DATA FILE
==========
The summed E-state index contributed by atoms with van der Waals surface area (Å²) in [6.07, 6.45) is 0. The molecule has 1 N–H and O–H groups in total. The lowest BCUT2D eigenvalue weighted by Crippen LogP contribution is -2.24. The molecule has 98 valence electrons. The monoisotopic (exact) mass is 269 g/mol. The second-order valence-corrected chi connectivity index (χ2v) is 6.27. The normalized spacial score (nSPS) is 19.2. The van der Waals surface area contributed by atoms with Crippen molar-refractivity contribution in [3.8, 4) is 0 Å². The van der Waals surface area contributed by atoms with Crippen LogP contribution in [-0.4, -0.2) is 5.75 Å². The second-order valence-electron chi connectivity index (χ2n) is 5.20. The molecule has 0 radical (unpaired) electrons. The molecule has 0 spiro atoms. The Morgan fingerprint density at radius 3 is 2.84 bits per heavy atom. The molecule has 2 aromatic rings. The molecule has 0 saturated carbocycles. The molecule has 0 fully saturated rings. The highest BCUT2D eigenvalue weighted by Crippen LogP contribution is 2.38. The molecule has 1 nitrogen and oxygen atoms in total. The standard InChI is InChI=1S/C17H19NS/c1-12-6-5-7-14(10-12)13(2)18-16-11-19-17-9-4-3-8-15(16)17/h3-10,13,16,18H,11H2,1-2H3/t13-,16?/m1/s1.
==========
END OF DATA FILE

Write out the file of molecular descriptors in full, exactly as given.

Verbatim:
The summed E-state index contributed by atoms with van der Waals surface area (Å²) in [6.07, 6.45) is 0. The molecule has 1 N–H and O–H groups in total. The lowest BCUT2D eigenvalue weighted by Crippen LogP contribution is -2.24. The molecule has 98 valence electrons. The monoisotopic (exact) mass is 269 g/mol. The second-order valence-corrected chi connectivity index (χ2v) is 6.27. The normalized spacial score (nSPS) is 19.2. The van der Waals surface area contributed by atoms with Crippen molar-refractivity contribution in [3.8, 4) is 0 Å². The van der Waals surface area contributed by atoms with Crippen LogP contribution in [-0.4, -0.2) is 5.75 Å². The second-order valence-electron chi connectivity index (χ2n) is 5.20. The molecule has 0 radical (unpaired) electrons. The molecule has 0 spiro atoms. The Morgan fingerprint density at radius 3 is 2.84 bits per heavy atom. The molecule has 2 aromatic rings. The molecule has 0 saturated carbocycles. The molecule has 0 fully saturated rings. The highest BCUT2D eigenvalue weighted by Crippen LogP contribution is 2.38. The molecule has 1 nitrogen and oxygen atoms in total. The standard InChI is InChI=1S/C17H19NS/c1-12-6-5-7-14(10-12)13(2)18-16-11-19-17-9-4-3-8-15(16)17/h3-10,13,16,18H,11H2,1-2H3/t13-,16?/m1/s1.